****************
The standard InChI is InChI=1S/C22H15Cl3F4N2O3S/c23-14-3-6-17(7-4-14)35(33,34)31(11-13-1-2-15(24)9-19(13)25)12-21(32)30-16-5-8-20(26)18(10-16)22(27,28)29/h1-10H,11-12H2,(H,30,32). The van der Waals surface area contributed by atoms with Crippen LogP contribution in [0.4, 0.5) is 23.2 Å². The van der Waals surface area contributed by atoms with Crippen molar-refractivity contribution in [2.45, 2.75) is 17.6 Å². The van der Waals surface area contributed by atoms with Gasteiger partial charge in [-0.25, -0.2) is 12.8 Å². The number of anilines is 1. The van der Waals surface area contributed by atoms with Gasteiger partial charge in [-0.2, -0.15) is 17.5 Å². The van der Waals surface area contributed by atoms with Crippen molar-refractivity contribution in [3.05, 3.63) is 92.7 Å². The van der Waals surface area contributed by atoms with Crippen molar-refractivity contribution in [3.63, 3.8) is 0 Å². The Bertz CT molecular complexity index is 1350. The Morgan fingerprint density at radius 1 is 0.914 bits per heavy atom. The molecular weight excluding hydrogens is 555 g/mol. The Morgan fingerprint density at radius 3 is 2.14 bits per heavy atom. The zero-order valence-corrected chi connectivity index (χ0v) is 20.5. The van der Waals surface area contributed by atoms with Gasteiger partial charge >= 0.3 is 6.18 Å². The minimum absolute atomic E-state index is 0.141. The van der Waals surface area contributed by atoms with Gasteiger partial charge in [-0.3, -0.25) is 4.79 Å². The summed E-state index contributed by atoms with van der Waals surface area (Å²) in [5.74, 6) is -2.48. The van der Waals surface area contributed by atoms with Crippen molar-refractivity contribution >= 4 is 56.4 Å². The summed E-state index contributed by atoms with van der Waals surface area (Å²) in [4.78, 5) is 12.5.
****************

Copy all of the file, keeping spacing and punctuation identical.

The standard InChI is InChI=1S/C22H15Cl3F4N2O3S/c23-14-3-6-17(7-4-14)35(33,34)31(11-13-1-2-15(24)9-19(13)25)12-21(32)30-16-5-8-20(26)18(10-16)22(27,28)29/h1-10H,11-12H2,(H,30,32). The van der Waals surface area contributed by atoms with Crippen LogP contribution in [0.4, 0.5) is 23.2 Å². The van der Waals surface area contributed by atoms with Crippen molar-refractivity contribution in [2.45, 2.75) is 17.6 Å². The van der Waals surface area contributed by atoms with Gasteiger partial charge in [-0.25, -0.2) is 12.8 Å². The number of anilines is 1. The van der Waals surface area contributed by atoms with Gasteiger partial charge in [-0.2, -0.15) is 17.5 Å². The van der Waals surface area contributed by atoms with Crippen molar-refractivity contribution in [3.05, 3.63) is 92.7 Å². The van der Waals surface area contributed by atoms with Crippen molar-refractivity contribution in [3.63, 3.8) is 0 Å². The Bertz CT molecular complexity index is 1350. The Morgan fingerprint density at radius 1 is 0.914 bits per heavy atom. The molecular weight excluding hydrogens is 555 g/mol. The Morgan fingerprint density at radius 3 is 2.14 bits per heavy atom. The zero-order valence-corrected chi connectivity index (χ0v) is 20.5. The van der Waals surface area contributed by atoms with Gasteiger partial charge >= 0.3 is 6.18 Å². The minimum absolute atomic E-state index is 0.141. The van der Waals surface area contributed by atoms with Gasteiger partial charge in [-0.3, -0.25) is 4.79 Å². The summed E-state index contributed by atoms with van der Waals surface area (Å²) in [5.74, 6) is -2.48. The van der Waals surface area contributed by atoms with Crippen molar-refractivity contribution >= 4 is 56.4 Å². The summed E-state index contributed by atoms with van der Waals surface area (Å²) in [4.78, 5) is 12.5.